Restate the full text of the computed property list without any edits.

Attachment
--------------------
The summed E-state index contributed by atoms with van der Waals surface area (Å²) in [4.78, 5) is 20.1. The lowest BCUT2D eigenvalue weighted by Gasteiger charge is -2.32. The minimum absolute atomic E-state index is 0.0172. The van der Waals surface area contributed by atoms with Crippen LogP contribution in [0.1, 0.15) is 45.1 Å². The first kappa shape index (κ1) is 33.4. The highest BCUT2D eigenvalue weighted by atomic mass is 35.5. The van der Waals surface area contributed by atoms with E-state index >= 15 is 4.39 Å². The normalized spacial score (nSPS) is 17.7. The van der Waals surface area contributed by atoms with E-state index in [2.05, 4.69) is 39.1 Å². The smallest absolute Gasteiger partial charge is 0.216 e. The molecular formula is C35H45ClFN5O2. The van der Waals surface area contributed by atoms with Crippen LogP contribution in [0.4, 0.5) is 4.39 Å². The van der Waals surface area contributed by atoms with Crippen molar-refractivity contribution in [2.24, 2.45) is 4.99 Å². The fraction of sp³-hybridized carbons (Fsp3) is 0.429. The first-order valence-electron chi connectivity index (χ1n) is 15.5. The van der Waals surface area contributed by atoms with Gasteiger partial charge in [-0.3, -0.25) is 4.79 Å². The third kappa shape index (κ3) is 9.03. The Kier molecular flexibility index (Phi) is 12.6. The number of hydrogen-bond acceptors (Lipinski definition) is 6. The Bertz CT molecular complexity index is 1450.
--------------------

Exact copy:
The summed E-state index contributed by atoms with van der Waals surface area (Å²) in [4.78, 5) is 20.1. The lowest BCUT2D eigenvalue weighted by Gasteiger charge is -2.32. The minimum absolute atomic E-state index is 0.0172. The van der Waals surface area contributed by atoms with Crippen LogP contribution in [0.1, 0.15) is 45.1 Å². The first kappa shape index (κ1) is 33.4. The highest BCUT2D eigenvalue weighted by atomic mass is 35.5. The van der Waals surface area contributed by atoms with E-state index >= 15 is 4.39 Å². The normalized spacial score (nSPS) is 17.7. The van der Waals surface area contributed by atoms with E-state index in [2.05, 4.69) is 39.1 Å². The smallest absolute Gasteiger partial charge is 0.216 e. The molecular formula is C35H45ClFN5O2. The van der Waals surface area contributed by atoms with Crippen LogP contribution in [0.4, 0.5) is 4.39 Å². The van der Waals surface area contributed by atoms with Crippen molar-refractivity contribution in [2.24, 2.45) is 4.99 Å². The fraction of sp³-hybridized carbons (Fsp3) is 0.429. The first-order valence-electron chi connectivity index (χ1n) is 15.5. The van der Waals surface area contributed by atoms with Gasteiger partial charge in [-0.3, -0.25) is 4.79 Å². The third kappa shape index (κ3) is 9.03. The Kier molecular flexibility index (Phi) is 12.6. The number of hydrogen-bond acceptors (Lipinski definition) is 6. The Bertz CT molecular complexity index is 1450.